Minimalist Shoes vs. Maximalist Shoes

by Dorothy Cohee | Leave a Comment

What’s the best shoe to wear when running? Minimalist shoes, maximalist shoes, or your current running shoe? Here are some things to consider..Minimalist Shoes vs Maximalist Shoes

Is More Actually More?

Recently, you may have noticed larger soles on runners’ shoes. Brands like Hoka One One, Brooks, Saucony, Sketchers, and Karhu are creating a line of the maximalist shoe. The maximalist shoe adds extra cushioning to the sole which is up to 2.5 times the volume of a standard running shoe.

A few years ago, the new trend was a minimalist shoe trend. This trend to purchase shoes with the least amount of cushion was to allow your feet to feel the road and have the desired proprioception like when running barefoot.

So what’s the best shoe to wear when running: maximalist, minimalist, or your current running shoe? Here are some things to consider:

Minimalist Shoes:

Pros:

  1. If landing with more of a mid-foot strike (as opposed to heel), the knee is not stressed as much.
  2. Requires greater use and strength of the foot and ankle muscles.

Cons:

  1. It takes time to transition to wearing these shoes to avoid injury.
  2. If landing with a rear/heel foot strike, the knee and heel may be overstressed.
  3. Requires greater use and strength of the foot and ankle muscles.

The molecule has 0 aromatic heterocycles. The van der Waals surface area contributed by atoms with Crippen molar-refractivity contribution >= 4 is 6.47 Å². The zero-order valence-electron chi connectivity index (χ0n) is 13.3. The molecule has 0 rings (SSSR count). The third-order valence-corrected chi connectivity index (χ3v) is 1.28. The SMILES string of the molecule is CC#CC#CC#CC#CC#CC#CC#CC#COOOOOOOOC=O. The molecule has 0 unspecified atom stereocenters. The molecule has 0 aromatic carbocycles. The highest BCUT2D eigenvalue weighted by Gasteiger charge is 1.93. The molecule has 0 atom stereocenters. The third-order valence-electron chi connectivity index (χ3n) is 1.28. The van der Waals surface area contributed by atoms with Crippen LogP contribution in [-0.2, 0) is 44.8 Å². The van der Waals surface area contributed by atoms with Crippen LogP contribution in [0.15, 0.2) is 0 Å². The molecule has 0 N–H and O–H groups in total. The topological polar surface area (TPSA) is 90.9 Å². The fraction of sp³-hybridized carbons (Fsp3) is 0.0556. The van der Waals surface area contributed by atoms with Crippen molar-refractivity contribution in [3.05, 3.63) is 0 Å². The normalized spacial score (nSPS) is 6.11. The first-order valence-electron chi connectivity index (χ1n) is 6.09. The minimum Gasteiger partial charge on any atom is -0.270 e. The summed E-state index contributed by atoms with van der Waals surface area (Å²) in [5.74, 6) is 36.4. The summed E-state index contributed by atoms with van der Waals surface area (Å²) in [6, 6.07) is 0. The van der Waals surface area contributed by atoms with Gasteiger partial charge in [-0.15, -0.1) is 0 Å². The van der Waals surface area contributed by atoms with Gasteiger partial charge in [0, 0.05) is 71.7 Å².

Maximalist Shoes:

Pros:

  1. Additional shock absorption, especially for trail, downhill, and long distance (ultra) running.
  2. Some claim these shoes decrease quadriceps fatigue due to less knee flexion. This has not been proven.

Cons:

  1. Extra cushion may make some runners take harder landings than normal, likely from a hard heel strike pattern.
  2. Require less intrinsic foot strength, in which the foot and ankle may be working differently and changing your normal running technique.
  3. There is very little research backing up the pros and cons these shoes provide.

So, is the maximalist shoe just another trend? Although there are some good reasoning to start using the maximalist shoe, they still have not been around long enough to know how it affects the body long term.

Ultimately, you need a running shoe that is right for you. The “right” shoe feels comfortable, fits the structure of your body and running form, works well on the terrain you will be traversing, and is the correct size. Minimalist and/or maximalist shoes are not for every runner.  If you are running well, not injured, and doing the mileage you want, don’t change a thing.

If you have any questions regarding your shoe wear and running, request an appointment at an Athletico Physical Therapy clinic near you and talk to an endurance specialist.

Click to Request an Appointment Today

The Athletico blog is an educational resource written by Athletico employees. Athletico bloggers are licensed professionals who abide by the code of ethics outlined by their respective professional associations. The content published in blog posts represents the opinion of the individual author based on their expertise and experience. The content provided in this blog is for informational purposes only, does not constitute medical advice and should not be relied on for making personal health decisions.

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